Controversial provisions put Bafi bill on holdThe Bank and Financial Institution (Bafi) Bill, which should have become a law by now, has started gathering dust at the office of Speaker Onsari Gharti,
The Bank and Financial Institution (Bafi) Bill, which should have become a law by now, has started gathering dust at the office of Speaker Onsari Gharti, as she is hesitating to forward it to the Office of the President for authentication following complaints about inclusion of controversial provisions in the document.
The Bafi Bill, which, once signed into law, will regulate banks and financial institutions, was approved by a majority of parliamentarians on January 10. Generally, bills that are approved by the House are immediately signed by the Speaker. The bill is then forwarded to the Office of the President for authentication after which it becomes a law.
“So far, the Speaker has not put her initials on the Bafi Bill,” Babin Sharma, press advisor to Speaker Gharti, said. “She is currently holding discussions with different stakeholders after hearing complaints about inclusion of controversial provisions in the Bill.”
Sharma did not say what those “controversial provisions” were, but earlier many had said the Bill provided leeway to bank chairpersons to continue serving banks and financial institutions for unlimited period of time.
At the time when the content of the Bill was discussed at the Parliamentary Committee on Finance, lawmakers had agreed to allow chairpersons to serve banking institutions for a maximum of two terms of five years each. But by the time the Bill reached the House, the provision had been changed.
Many suspect lawmakers, who are in the board of banks and financial institutions, used influence to tweak the content of the Bill.
Also, the Bill now contains controversial provision on appointment of executive chairperson at banking institutions. This arrangement will allow a person to play a dual role of chairman of a bank or a financial institution and the head of the management as well. This practice was abolished a few years ago to avoid conflict of interest between the board that frames policies and management that executes decisions made by the board.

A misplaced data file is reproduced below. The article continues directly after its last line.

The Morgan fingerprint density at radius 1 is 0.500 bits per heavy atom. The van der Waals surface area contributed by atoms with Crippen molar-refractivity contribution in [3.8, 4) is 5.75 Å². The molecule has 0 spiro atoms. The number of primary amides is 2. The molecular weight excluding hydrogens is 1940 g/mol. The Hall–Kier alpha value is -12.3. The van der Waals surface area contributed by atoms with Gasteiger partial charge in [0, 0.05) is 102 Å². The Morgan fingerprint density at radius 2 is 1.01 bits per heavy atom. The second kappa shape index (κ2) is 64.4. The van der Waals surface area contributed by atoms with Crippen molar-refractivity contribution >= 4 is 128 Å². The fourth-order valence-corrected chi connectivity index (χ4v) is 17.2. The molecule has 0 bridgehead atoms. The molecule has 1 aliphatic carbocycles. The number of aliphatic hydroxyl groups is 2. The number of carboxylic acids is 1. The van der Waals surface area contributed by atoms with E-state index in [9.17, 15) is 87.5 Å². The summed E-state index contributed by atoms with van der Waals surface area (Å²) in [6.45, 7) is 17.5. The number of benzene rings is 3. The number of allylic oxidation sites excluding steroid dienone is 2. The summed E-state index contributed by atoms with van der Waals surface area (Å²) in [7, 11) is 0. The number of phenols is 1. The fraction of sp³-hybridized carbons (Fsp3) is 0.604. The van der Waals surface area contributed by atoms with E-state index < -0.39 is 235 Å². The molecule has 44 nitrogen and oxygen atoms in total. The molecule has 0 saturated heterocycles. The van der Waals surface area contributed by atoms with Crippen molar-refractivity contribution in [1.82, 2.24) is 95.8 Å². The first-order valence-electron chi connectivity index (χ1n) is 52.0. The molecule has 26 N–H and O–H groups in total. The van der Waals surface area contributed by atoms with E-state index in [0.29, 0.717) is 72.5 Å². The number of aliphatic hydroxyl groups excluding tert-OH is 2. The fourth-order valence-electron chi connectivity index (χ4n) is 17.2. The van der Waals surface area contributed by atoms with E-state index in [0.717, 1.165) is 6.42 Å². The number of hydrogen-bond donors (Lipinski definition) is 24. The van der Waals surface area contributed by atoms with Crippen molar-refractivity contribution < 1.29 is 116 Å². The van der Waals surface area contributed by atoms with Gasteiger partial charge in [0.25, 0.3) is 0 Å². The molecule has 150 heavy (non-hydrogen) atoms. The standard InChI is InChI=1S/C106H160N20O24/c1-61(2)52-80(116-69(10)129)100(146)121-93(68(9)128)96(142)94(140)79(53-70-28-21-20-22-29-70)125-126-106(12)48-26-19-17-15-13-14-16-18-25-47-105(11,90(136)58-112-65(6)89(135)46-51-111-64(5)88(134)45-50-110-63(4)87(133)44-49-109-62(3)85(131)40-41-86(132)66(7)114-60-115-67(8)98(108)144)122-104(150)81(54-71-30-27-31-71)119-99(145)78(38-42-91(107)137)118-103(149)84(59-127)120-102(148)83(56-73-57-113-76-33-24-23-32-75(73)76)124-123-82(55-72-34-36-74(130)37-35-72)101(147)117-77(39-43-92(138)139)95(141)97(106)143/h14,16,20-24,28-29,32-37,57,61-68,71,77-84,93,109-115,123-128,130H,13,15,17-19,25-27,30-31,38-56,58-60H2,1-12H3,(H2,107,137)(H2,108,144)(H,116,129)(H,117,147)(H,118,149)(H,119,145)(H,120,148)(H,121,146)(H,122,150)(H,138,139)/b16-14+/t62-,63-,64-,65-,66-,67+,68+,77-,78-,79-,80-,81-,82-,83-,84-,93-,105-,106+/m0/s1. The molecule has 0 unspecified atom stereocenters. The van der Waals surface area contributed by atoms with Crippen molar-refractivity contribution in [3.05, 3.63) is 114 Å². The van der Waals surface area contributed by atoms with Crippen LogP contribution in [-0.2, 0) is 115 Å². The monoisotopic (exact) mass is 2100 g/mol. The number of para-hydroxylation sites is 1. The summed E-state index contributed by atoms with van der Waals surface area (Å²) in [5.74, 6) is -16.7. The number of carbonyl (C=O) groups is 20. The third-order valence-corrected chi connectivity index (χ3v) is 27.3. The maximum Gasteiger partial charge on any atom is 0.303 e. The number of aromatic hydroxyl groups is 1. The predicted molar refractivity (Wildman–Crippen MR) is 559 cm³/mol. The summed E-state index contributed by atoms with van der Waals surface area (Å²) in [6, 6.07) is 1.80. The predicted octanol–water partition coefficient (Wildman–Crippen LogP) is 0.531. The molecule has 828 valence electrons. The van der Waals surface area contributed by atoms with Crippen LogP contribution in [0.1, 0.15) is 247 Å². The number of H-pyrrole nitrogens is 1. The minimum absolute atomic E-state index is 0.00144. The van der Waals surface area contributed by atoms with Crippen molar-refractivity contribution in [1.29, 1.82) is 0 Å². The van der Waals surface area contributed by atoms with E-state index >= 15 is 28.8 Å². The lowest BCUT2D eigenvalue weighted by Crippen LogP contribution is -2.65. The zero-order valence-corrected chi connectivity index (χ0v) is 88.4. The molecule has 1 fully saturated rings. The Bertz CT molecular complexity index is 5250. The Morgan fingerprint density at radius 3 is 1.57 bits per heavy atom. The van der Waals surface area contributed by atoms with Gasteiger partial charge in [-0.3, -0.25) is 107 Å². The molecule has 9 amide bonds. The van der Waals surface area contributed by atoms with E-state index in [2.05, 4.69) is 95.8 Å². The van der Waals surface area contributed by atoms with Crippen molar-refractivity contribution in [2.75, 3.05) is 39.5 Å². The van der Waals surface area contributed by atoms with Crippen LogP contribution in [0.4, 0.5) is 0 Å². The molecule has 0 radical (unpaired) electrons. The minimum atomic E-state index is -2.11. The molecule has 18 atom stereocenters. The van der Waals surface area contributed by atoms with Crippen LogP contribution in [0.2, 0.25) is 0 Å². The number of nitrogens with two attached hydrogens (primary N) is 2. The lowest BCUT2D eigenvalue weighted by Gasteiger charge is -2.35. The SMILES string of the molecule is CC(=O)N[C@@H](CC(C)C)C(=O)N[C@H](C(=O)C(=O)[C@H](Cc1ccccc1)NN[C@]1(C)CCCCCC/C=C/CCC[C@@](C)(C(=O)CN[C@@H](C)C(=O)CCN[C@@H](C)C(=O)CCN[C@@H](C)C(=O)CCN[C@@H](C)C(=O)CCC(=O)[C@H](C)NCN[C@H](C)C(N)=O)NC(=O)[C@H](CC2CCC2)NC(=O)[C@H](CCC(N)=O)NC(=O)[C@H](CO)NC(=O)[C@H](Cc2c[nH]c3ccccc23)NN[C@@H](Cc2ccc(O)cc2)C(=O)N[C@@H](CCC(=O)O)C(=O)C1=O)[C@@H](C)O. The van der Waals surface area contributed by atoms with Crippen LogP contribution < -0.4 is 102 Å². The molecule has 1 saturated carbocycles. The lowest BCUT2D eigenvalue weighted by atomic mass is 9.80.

Among others, the Bill approved by the House also allows promoters of a banking institution, who have stake of 50 percent or more in any firm, to acquire loans for their companies from any bank or financial institution in which they are not shareholders.
All these provisions, according to experts, will weaken governance at banking institutions and promote conflicts of interest.
Although these controversial provisions should have been noticed by lawmakers while approving the Bill, many failed to notice these changes. They were later flagged by officials of the Nepal Rastra Bank (NRB), the banking sector regulator.
Recently, a team led by NRB Governor Chiranjibi Nepal had also met with Speaker Gharti to discuss the controversial issues. Before that, Deputy Prime Minister and Finance Minister Krishna Bahadur Mahara and other officials of the ministry also met with Gharti to discuss the content of the Bill.
“However, it may be too late to make changes to the Bill now, because the Speaker will be obliged to sign the document and forward it to the President’s Office,” a source said.
This is not the first time lawmakers had noticed controversial provisions in a bill after it was endorsed by the House. Earlier, parliamentarians had made the same mistake while approving the fourth amendment to the Education Act and later regretted.